It is time for business to business (B2B) firms to embrace FaaS, says e-commerce expert Alexander Graf.
Soon “Front-end-as-a-Service,” or FaaS, will be a key differentiator for B2B e-commerce. In this short discussion I want to show a bit of both how and why that matters.
As with so many important enterprise IT trends, the seal of approval for what has been bubbling away out of sight is the analysts getting on board, and with FaaS, that has just happened. In August, Gartner predicted a coming paradigm shift away from monolithic commerce platforms toward modular ones. This is a move a Gartner paper on the topic defined as meaning “composable” commerce must be adopted for the future of applications.
“Platform-centric” to “customer-experience-centric”
I’ve now introduced two potentially novel terms in as many paragraphs—FaaS and composable. The claim is that the former has emerged out of the latter. But what is composable? All that composable means is that the way we build platforms to provision e-commerce as a deliverable has started to break up or decompose. As it does, some providers have switched their attention to the back end, positioning themselves as focused on the product information management (PIM) end. We won’t talk in this overview about the middle, but things are changing there too. This leaves the front end, which needs to become an application layer in its own right. Developers are able to link these three modular layers of an e-commerce solution together, and in a true “best of breed” fashion. Gartner talks of “a shift in thinking from an inward-looking ‘platform-centric’ view to an outward-looking customer-experience-centric view”.
The future is modular. But that’s abstract software architecture talk. What’s the business motivator for having a cloud-based front end you can swap in and out as you wish? Gartner tells us that a “growing reality” for digitally mature organizations is that digital commerce does not stand alone, and should no longer be a monolithic silo of engagement. “This goes beyond consistency across channels,” it says, “to mean a unified end-to-end customer journey, including engagement and post-sales relationships and support.”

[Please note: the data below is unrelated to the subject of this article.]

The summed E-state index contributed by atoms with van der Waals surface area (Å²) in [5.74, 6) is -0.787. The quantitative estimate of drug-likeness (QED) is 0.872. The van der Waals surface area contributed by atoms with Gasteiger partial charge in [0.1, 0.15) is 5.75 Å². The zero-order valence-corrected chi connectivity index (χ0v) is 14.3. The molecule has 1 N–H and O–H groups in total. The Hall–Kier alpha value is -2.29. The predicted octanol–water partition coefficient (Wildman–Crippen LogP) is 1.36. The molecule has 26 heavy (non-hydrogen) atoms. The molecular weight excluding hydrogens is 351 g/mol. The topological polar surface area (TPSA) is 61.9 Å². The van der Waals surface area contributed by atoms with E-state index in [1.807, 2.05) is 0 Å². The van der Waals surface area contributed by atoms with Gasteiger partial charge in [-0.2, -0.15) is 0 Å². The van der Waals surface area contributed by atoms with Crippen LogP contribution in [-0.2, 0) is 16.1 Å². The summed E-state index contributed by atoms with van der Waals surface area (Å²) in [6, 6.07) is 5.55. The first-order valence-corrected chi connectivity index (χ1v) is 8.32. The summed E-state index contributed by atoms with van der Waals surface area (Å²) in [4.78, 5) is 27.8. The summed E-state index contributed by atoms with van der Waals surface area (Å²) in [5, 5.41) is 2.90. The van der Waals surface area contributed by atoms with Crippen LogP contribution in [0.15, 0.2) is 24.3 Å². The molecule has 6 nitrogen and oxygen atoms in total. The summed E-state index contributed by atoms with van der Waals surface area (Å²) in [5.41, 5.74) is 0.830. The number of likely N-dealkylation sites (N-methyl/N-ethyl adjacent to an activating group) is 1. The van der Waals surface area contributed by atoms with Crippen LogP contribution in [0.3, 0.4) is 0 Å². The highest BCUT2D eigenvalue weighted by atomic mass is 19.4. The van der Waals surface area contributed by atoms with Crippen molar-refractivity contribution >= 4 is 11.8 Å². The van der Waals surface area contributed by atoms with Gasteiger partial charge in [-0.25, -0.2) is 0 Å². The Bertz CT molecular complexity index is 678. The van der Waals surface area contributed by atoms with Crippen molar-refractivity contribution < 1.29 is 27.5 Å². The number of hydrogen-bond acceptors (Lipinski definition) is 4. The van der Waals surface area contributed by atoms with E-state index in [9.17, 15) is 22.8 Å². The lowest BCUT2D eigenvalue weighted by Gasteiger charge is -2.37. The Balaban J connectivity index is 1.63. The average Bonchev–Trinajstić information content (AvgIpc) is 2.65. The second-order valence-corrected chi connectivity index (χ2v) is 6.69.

E-commerce front end delivered as SaaS
What is the outcome of this unified approach? Simple, it’s speed. With composable merchant and payment software, implementing innovative new features like a new checkout option in your online store, or going from multi-page checkout to a one-page checkout is highly straightforward in a front end as a service environment. In the monolithic, older e-comm world rapid pivots and extensions like that would have taken considerable developer time and resource. Whenever you wanted to deploy a new customer experience, you had to do it via the back end plus front end. In a world where those teams are separate, each can have its own area of responsibility and can therefore work independently, leading to a higher speed of development and more innovation. In short, an e-commerce front end delivered as SaaS makes the development of the product’s front-end reliable and organized. The focus is on serviceability, so every nuance of the front-end becomes deliverable, and the approach is emerging as a crucial part of faster solutions.